Investing in the technology your business uses on a daily basis is one of the best ways to facilitate higher productivity and stimulate innovation. But if you’re going to make every dollar count, you need to scrutinize those investment decisions.
How can the average business owner make better IT investment decisions?
Hire a Consultant
You’ll make better decisions if you have the wisdom and guidance of a qualified IT consultant on your side. IT investment decisions are very complex, and they tend to involve a cascade of different variables.
Before you even start making purchases, you need to practice architectural planning; you need to build a network and assemble a fleet of devices capable of meeting your business needs without totally crushing your budget. After that, you’ll need to carefully select the devices, materials, and resources necessary to turn that architectural plan into a reality.
If you don’t have much experience in IT, if you’re short staffed in this department, or if you’re just concerned about your ability to make the most effective business decisions, a consultant could be exactly what you need. They’ll help you analyze your current needs and current resources. They’ll help you select the most effective devices and services for your requirements. And they’ll even help you save money by directing you to the most cost-efficient acquisitions.
Of course, a consultant is going to cost you some money, but the investment is usually worth it. Consultants are incentivized to pay for themselves and exceed expectations so they continue earning business and referrals.
Start With an Audit
Even if you don’t choose to work with an IT consultant, every IT investment decision you make should start with an audit. In other words, you’ll need to take inventory of what you currently have, evaluate your current and future needs, and analyze the gap between the two. What does your current network look like? Where and why is it falling short? What’s the best way to close that gap and expand the capacity of your network?
Proactively Plan for the Future
Next, in the course of planning your IT decisions, proactively plan for the future. In other words, it’s a good idea to invest proactively rather than reactively. Instead of waiting for your network to fail or allowing your business to grow beyond its means, you need to make purchases that give you plenty of runway and allow your business to grow.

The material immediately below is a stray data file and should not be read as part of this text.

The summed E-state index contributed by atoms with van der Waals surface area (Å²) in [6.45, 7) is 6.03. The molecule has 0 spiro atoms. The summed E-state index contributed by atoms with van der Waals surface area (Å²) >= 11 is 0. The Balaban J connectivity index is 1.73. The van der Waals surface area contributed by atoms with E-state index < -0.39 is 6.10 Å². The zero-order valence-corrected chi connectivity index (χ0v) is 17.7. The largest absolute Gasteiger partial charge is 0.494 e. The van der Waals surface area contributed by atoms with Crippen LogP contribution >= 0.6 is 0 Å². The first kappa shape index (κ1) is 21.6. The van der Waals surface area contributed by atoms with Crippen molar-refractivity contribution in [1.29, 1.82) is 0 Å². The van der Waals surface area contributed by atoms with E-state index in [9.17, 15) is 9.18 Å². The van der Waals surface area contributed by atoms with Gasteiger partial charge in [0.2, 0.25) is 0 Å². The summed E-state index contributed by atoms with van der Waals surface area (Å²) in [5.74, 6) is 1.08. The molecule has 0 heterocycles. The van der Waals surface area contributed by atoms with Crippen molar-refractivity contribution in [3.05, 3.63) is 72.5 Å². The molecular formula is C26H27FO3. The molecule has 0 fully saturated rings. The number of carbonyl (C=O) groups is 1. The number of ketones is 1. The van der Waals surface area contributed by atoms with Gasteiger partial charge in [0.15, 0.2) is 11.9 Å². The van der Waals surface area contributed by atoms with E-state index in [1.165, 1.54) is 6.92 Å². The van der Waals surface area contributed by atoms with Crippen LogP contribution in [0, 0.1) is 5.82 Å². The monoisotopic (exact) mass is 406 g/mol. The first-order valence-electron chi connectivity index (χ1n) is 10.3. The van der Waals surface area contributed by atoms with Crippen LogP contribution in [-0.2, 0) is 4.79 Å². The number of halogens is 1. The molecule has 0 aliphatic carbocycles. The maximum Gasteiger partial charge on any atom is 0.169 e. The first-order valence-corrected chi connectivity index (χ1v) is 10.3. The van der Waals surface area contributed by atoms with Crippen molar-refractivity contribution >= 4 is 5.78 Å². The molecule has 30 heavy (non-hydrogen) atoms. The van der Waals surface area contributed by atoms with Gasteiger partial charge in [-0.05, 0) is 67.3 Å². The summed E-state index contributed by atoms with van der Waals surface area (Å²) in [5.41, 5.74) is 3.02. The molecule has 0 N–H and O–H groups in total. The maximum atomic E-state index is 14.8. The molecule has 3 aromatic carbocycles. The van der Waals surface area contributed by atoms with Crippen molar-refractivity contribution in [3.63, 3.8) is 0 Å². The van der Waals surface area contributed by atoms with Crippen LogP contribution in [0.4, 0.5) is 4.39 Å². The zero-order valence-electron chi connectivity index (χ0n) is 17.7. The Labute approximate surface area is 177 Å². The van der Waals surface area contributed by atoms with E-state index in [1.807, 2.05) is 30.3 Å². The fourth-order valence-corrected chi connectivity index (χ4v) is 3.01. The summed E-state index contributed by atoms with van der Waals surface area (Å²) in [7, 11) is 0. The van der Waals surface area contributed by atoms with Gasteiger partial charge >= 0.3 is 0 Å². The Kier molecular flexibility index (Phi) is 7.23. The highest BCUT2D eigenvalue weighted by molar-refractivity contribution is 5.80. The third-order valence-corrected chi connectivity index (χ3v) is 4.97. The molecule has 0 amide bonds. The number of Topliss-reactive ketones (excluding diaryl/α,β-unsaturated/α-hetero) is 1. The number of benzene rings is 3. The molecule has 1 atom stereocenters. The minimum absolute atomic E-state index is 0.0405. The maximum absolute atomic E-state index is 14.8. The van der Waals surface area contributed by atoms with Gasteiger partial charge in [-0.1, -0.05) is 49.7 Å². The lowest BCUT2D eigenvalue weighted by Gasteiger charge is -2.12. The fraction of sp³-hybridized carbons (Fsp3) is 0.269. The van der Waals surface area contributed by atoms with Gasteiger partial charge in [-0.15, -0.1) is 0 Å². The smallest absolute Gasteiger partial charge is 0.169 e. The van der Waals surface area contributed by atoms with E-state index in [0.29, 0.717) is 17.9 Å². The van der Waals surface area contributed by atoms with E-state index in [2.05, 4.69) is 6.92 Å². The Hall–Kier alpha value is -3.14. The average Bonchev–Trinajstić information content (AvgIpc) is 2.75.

Don’t just think about the next few months or the next year. Think about the next several years. Obviously, this doesn’t mean you should buy a ton of new equipment and subscribe to a bunch of new services because you might need them several years from now – but these future needs should be on your radar.
Invest in Scalability
Scalability is a vital concept in IT architecture planning. If you build a system that only works for your current business environment, it’s only a matter of time before it becomes irrelevant; at that point, you might have to tear everything down and start again from scratch. In contrast, if you build a system that works for your current business environment and has the capacity to expand and serve your future business environment, no tear-down or restarting is necessary.
When making new acquisitions, ensure their scalability. It will help you save money and time in the long run.
Part of making better investment decisions is knowing when to cut your losses or stop unnecessary hemorrhaging. In addition to looking at new acquisitions, you should be looking at what you’re currently spending money on. Are there any subscriptions you’re paying for that you don’t use, or subscriptions that could be replaced by better alternatives? Are there any vendors that are being outcompeted by their close competitors? It’s important to make these periodic reviews so you can update your systems as necessary.
Second-hand technology can be just as functional and effective as new technology, but it tends to be much cheaper. Consider buying refurbished equipment to reduce your acquisition costs.
Commit to Regular Reviews
Finally, schedule regular reviews of your IT spending and your current equipment. This way, you can stay on top of waste control, you can plan proactively for the future of your network, and you can evaluate the effectiveness of all your prior investment decisions. Schedule an audit at least once a year, if not more frequently.
Your technology investment decisions have a massive impact on your company, setting the stage for its capabilities and representing significant expenses. With the right strategies, you can keep this spending under control, acquire all the equipment you need to remain operational, and ultimately run your business more efficiently.